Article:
and dropping. My buddy was still facing down and was finning. We all know that
air gets a little thin and sometimes toxic below 40 , I had been to 50 and a
bit before but with a pony and a deco plan, so I was a little concerned. I made
a snap decision which seemed to take ages but in reality took about 5 seconds.
If I didn't reach him by 55 metres he was on his own. I had already been diving
at 30m for about 10-15 minutes so my cylinder was a little light, and so was
his. I was not going to make 2 casualties out of 1. So, I kicked like hell with
my head down and arms out. I was going to be close. I got hold of him and swung
him around to look at me. His eyes very wide open and pupils were like desert
bowls. He seemed to be looking through me or past me with no comprehension.
I gave him the "ok" symbol and the thumbs up and got a weak nod from
him (my computer profile was an almost vertical line from 35 to 57 metres).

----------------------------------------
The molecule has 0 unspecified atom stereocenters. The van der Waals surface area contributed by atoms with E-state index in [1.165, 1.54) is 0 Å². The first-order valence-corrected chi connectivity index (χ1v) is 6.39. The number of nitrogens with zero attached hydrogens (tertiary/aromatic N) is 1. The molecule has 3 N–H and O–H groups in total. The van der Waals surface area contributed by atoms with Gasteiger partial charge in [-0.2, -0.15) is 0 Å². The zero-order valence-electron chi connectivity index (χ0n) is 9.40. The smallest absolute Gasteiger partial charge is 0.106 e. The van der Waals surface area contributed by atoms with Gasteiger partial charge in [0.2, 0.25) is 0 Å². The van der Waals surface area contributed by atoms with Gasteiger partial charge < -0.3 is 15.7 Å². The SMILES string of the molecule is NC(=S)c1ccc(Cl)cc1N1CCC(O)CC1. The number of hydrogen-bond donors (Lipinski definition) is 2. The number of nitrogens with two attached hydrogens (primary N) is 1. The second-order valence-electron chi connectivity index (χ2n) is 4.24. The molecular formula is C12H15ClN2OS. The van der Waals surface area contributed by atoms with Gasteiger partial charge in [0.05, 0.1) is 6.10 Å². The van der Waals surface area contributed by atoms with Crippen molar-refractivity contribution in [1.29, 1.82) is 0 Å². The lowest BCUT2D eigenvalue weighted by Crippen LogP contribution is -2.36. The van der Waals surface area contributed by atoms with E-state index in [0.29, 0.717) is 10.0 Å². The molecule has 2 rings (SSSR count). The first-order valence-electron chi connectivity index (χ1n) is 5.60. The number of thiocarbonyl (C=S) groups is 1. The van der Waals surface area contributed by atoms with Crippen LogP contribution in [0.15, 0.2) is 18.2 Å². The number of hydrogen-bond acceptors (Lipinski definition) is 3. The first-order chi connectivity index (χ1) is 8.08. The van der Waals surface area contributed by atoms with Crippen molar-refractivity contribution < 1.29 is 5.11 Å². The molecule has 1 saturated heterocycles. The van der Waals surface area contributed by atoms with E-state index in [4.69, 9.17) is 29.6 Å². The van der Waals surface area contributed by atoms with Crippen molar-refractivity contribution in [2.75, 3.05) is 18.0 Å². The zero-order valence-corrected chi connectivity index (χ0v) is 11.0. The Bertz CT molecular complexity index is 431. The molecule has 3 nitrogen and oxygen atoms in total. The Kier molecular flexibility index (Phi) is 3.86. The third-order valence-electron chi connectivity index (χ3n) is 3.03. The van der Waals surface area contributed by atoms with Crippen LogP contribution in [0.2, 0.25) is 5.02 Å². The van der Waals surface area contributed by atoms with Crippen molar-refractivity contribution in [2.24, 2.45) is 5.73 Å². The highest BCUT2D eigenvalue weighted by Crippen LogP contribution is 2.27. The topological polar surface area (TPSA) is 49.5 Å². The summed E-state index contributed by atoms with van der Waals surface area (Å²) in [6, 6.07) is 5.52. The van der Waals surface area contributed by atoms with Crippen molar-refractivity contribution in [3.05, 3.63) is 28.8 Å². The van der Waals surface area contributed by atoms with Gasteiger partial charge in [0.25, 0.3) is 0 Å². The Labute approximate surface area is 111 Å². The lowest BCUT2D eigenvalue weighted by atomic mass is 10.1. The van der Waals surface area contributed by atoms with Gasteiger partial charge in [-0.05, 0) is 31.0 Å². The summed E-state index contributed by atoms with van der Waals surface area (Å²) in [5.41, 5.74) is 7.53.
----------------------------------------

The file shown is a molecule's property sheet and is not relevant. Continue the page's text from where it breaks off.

I began to kick up and he wasn't helping and he was still looking a bit dazed.
I put a bit of air into my BC to give us a bit of buoyancy. I know that's not
the done thing; but at between 50 and 30 metres the air in the BC doesn't do
much and had I not done it we were going to be 60 or 70 metres.
We began to ascend and my heart rate started to drop below 200 beats per minute.
I checked our air and was happy with our depth. By the mid 30's he seems to
sober up almost instantly, he shook his head like he was in a day dream and
he gave me the ok. I let go of his BC but kept him close. I gave him the thumbs
up and we headed up. We were way low on air with both of us in the red. My computer
didn't have me going into stops but we were stopping that was for sure. My mind
was still racing after our little toy with depth, narcosis and cheating serious
injury or death. I know we had not taken too much nitrogen onboard, ok maybe
he had, it was the same amount as if we had stayed at 30 metres for another
10-15 minutes like the other guys. I was more concerned about how quick we had
sucked down our cylinders and some of it was at 5 or 6 atmospheres. I needed